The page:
This means that alongside all the sports content that ESPN Plus provides, you'll also get access to a vault of Classic Disney Animations, Pixar movies, 31 seasons of The Simpsons, and documentaries from National Geographic plus the entire Marvel and Star Wars film library via Disney Plus. On top of that, get incredible entertainment from Hulu's top notch library of originals like Nine Perfect Strangers and The Handmaid's Tale.

What devices can I watch ESPN Plus on?

All things considered, ESPN Plus is pretty easy to tune into. That’s because ESPN Plus is built off the back of ESPN’s already robust omnipresence on PCs, tablets and the ESPN Plus app on smartphones. ESPN Plus is now available on Xbox One and PS4 consoles, too.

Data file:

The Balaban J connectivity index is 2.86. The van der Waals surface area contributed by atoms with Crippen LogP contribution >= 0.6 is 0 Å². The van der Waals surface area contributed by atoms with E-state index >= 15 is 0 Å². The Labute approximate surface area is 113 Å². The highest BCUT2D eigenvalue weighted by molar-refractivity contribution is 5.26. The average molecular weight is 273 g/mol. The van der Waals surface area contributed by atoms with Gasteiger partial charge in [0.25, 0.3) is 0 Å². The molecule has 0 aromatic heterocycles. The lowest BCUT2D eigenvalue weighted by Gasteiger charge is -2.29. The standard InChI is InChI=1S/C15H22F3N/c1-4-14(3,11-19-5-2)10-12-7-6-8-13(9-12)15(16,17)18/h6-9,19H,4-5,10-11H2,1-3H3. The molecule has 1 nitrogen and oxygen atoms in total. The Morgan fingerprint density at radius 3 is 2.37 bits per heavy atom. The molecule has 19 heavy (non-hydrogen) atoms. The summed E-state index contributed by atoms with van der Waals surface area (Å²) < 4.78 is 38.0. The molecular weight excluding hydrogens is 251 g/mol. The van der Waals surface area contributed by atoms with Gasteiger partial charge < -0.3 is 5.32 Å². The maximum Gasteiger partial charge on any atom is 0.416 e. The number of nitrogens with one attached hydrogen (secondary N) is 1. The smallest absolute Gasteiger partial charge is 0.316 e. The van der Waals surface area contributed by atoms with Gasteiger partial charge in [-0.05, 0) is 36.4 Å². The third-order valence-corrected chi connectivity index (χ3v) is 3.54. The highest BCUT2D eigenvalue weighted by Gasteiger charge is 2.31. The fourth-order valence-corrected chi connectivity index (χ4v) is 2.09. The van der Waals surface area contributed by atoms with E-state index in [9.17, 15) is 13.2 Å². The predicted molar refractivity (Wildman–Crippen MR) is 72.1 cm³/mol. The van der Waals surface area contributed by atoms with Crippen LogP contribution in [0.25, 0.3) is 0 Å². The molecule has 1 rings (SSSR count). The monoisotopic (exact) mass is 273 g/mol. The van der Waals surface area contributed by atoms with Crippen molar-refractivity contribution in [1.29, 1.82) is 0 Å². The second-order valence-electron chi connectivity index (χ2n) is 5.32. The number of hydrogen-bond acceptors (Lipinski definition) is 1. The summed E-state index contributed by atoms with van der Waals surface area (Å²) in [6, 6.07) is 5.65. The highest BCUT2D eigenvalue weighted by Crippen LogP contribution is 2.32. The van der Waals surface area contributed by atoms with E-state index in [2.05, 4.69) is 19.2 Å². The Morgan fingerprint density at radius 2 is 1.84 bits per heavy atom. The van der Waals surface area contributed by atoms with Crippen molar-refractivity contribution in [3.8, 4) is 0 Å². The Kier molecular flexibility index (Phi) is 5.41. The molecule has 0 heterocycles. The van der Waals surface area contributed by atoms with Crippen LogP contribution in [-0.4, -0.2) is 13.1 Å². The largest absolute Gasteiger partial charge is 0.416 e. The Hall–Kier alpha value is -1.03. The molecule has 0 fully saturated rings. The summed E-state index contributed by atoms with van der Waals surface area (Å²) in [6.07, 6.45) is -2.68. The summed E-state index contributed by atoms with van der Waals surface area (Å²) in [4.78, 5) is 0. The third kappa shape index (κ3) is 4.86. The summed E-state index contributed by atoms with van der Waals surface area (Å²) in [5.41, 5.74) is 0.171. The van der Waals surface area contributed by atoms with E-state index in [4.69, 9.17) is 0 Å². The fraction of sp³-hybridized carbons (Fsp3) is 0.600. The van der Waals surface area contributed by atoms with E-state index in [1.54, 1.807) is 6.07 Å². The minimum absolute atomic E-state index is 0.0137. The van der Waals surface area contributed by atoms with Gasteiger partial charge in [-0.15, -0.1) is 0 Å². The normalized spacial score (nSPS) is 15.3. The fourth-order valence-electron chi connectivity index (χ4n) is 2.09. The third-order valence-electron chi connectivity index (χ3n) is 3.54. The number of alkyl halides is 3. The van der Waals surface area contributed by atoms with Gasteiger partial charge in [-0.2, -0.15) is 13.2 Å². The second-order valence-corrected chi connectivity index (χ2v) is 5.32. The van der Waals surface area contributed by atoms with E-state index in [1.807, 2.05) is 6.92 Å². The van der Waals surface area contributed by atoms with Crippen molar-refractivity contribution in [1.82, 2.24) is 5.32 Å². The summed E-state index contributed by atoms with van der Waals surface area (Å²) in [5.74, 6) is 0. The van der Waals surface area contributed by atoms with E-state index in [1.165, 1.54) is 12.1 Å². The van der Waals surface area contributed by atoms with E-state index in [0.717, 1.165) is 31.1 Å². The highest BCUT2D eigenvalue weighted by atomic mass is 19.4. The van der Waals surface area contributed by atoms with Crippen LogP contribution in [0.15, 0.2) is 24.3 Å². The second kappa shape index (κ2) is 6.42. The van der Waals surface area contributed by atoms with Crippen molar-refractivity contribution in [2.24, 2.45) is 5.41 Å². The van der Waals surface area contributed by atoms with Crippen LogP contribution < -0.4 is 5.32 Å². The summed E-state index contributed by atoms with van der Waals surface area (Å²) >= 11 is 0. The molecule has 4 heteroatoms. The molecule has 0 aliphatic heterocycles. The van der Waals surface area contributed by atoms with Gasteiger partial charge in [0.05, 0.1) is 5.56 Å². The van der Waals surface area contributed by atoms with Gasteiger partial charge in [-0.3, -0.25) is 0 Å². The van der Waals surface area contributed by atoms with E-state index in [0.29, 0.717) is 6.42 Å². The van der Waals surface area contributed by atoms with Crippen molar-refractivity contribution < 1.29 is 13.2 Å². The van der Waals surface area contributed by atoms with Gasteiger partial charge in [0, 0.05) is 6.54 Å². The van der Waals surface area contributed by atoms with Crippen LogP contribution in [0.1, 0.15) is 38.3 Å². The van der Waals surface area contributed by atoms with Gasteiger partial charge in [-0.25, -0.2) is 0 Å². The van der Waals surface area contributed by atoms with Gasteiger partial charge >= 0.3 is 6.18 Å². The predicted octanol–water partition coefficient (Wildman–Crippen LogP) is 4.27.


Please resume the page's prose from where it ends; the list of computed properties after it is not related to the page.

Specifically, you can tune into ESPN Plus on your web browser by heading to the service's website and signing up for the service.

If you’re more of a mobile sports watcher, download the ESPN app from either the Apple App Store or Google Play Store and sign up for the service there. Or, if you like the traditional feel of sitting on the couch to watch the game, ESPN Plus is available on Apple TV, Chromecast and the Amazon Fire TV platform - and now on the Roku platform, too.

There’s no price difference between the platforms, and one account can be carried over to the other platforms just by signing in - which is pretty convenient. Speaking of convenient, because ESPN Plus ties into your existing ESPN account, you can use the same login info.

One last thing that’s worth pointing out here despite its very obvious nature, is that you’ll need access to the internet to watch ESPN Plus - i.e. even if you decide to cut the cord, you’ll still need to pay your cable company (or ISP) for internet access. If you’re reading this website right now, it’s something you pay for already - so just don’t cut your cable provider off entirely should you decide to cut the old cable TV cord.